If you’re looking for purpose, look around.

For it is by grace you have been saved, through faith—and this is not from yourselves, it is the gift of God—not by works, so that no one can boast. For we are God’s handiwork,created in Christ Jesus to do good works, which God prepared in advance for us to do. (Ephesians 2:8-10)

Praise God that we are not reconciled to Him by our own efforts – by the “good” things that we do. I cannot imagine a life comparing myself to others, trying to be good “enough”, and the unbelievable rat race that would ensue. Actually, that’s probably exactly what’s happening in the world, which is why so many people are losing their minds in their pursuits of success. But that’s not what I’m writing about today.

I memorized the above verses, Ephesians 2:8-9, as a kid in a scripture memorization class. We were talking about the plan for “salvation” – or, how to be reconciled with God. Somehow, I feel like I always overlooked verse ten. When I was younger, I used to think about God’s “will” for my life as a puzzle that one day I was going to figure out. I remember being so shocked when someone told me that a “blueprint was never going to fall from the sky into (my) lap.” How inconsiderate of God, I thought, to not tell me what I’m supposed to do with my life. I’m doing my best here, right?

We all want our life to count for something. I would like to suggest that we overcomplicate things. If we’re looking for purpose, we should look around. In verse 10, we are reminded that while we are not saved by our “good works”, God delights in giving us opportunities to serve him and serve others. How silly it is that we think our purpose in life is centered around our career, or marriage, or whatever. It’s in everything. We miss God when we look past today and tomorrow to make self-serving plans for a future that we can’t control.

When I look around, I see need everywhere. That is not an exaggeration. I see poor people who lack basic needs. I see addicts who lack freedom (a good moment to note that most of us are addicted to something, whether it’s something “socially acceptable” or not). I see successful people who are spiritually or relationally poor. I see loneliness. I see pain. I see neglected and unloved children. I see my own selfishness and how quick I can be to impatience. I see a God who loves justice, who has prepared good works for his people to do – and a gracious place from which to do them – and I see people (me, you) totally missing it.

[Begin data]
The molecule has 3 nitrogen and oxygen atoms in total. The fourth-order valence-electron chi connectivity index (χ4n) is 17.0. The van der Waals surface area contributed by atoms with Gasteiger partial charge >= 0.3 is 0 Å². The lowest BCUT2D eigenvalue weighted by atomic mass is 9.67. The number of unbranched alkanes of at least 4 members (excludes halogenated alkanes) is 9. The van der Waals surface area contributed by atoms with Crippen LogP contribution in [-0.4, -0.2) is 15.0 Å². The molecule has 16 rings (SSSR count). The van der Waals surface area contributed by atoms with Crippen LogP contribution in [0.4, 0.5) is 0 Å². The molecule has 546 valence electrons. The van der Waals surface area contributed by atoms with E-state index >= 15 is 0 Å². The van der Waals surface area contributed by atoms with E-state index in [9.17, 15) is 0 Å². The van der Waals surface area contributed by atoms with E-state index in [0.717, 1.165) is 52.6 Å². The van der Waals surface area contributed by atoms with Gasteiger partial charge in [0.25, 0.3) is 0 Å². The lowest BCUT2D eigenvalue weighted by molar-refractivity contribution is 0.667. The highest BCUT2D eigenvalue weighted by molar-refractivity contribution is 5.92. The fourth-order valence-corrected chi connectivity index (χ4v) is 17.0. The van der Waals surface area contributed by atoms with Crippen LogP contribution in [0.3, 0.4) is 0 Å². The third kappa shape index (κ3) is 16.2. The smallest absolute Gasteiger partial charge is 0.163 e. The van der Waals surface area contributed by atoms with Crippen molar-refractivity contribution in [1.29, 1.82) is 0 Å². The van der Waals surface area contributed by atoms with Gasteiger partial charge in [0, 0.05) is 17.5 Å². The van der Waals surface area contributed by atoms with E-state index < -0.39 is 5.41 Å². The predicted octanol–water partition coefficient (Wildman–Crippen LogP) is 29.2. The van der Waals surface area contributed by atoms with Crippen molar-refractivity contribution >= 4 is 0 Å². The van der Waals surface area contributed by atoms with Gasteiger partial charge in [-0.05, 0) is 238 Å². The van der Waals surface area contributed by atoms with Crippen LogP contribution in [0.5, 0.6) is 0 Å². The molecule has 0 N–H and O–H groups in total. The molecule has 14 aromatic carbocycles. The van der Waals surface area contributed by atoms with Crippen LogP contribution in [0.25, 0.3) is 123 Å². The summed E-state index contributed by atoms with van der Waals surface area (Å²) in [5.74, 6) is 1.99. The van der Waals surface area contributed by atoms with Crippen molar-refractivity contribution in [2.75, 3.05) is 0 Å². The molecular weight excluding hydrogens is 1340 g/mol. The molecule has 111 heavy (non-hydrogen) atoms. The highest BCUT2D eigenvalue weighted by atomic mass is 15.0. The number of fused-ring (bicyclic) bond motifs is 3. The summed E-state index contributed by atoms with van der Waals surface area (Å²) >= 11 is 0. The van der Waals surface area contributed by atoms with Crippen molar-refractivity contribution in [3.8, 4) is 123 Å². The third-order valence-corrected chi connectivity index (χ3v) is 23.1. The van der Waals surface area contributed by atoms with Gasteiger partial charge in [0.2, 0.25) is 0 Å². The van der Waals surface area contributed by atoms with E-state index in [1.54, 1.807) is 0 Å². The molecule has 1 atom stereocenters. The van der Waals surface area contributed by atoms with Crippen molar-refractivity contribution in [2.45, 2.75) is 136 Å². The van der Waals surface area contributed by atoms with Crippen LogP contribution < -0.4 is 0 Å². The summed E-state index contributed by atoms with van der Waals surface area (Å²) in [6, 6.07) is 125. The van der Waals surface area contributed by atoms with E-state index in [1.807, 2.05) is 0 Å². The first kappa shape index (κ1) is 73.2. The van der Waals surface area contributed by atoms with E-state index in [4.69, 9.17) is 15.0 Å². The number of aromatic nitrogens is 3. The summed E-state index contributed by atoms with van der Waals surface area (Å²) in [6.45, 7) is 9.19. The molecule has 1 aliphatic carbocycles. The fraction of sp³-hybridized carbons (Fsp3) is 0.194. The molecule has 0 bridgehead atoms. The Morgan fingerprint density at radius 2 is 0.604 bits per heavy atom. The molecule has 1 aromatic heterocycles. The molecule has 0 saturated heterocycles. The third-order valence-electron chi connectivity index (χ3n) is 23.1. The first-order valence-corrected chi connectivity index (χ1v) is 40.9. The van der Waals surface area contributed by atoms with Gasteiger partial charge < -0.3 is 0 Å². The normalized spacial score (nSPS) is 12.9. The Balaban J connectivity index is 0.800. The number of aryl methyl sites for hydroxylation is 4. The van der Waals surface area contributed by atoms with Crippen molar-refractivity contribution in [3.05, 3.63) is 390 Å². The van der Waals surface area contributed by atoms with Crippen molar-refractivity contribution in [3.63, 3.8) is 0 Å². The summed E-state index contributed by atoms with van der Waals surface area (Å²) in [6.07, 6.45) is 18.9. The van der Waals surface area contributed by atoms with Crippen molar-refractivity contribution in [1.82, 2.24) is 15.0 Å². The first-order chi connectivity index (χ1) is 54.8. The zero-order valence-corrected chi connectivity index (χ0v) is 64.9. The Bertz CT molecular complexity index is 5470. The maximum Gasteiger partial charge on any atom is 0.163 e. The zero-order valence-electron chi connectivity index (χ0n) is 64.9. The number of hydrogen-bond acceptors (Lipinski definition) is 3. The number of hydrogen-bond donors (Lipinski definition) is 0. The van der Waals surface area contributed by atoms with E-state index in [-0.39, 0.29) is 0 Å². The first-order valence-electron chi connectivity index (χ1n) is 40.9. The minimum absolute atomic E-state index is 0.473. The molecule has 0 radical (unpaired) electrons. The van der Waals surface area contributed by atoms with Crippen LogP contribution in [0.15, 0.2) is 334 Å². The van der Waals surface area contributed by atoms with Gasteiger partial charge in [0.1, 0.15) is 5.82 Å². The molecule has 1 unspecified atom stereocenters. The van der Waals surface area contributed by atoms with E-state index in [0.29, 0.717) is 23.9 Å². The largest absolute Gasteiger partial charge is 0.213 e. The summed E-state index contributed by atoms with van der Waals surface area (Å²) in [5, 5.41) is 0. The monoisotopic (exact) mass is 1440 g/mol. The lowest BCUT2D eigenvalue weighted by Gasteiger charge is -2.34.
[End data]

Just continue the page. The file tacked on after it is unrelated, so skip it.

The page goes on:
I see these things and I see an invitation to come alive. God’s gift of salvation is not just an invitation to skip out on hell. It’s an invitation to live. Our pain is an invitation to experience God, and the pain of others is an invitation to find our God-given purpose in loving, serving, & giving of ourselves. In John 10:10, Jesus says he has come so that we may have “life to the full.” I used to think that was a Carpe Diem kinda thing – sort of a battle cry for adventure and love and all things that are good. Now I think about how the reality of life includes lots of darkness, and being fully alive means embracing the good with the bad – being brave enough to notice the need around us, and using whatever meager resources we may have to help. We will never do this perfectly, but it is important to try.

Looking back on my extraordinary, ordinary life, I wonder how many times I’ve missed out on the “good works” God prepared for me because the opportunities didn’t satisfy my ambitious spirit. I wonder how many opportunities I’ve missed because I thought I was “overqualified” or “above” an act of service. Or too busy. Or to prideful.

I am trying to stop searching for purpose in the extraordinary and explore what it looks like to be simply faithful with what God’s placed in front of me. My peers and I sometimes seem so busy trying to be extraordinary. Maybe what the world needs are ordinary, faithful people who are committed to serving others at the expense of their own ambitions. It will always be a work in progress, I will never arrive, and as soon as I deal with one problem another one will arise. Still, I find so much hope and peace knowing that no matter where I go or what I do vocationally, God will be there, and he will be providing good works for me to carry out. He will be inviting me to come alive no matter my circumstances, no matter my job, no matter whether others see me as successful or not.

And for that I say with confidence, “You are my Lord; apart from you I have no good thing.”

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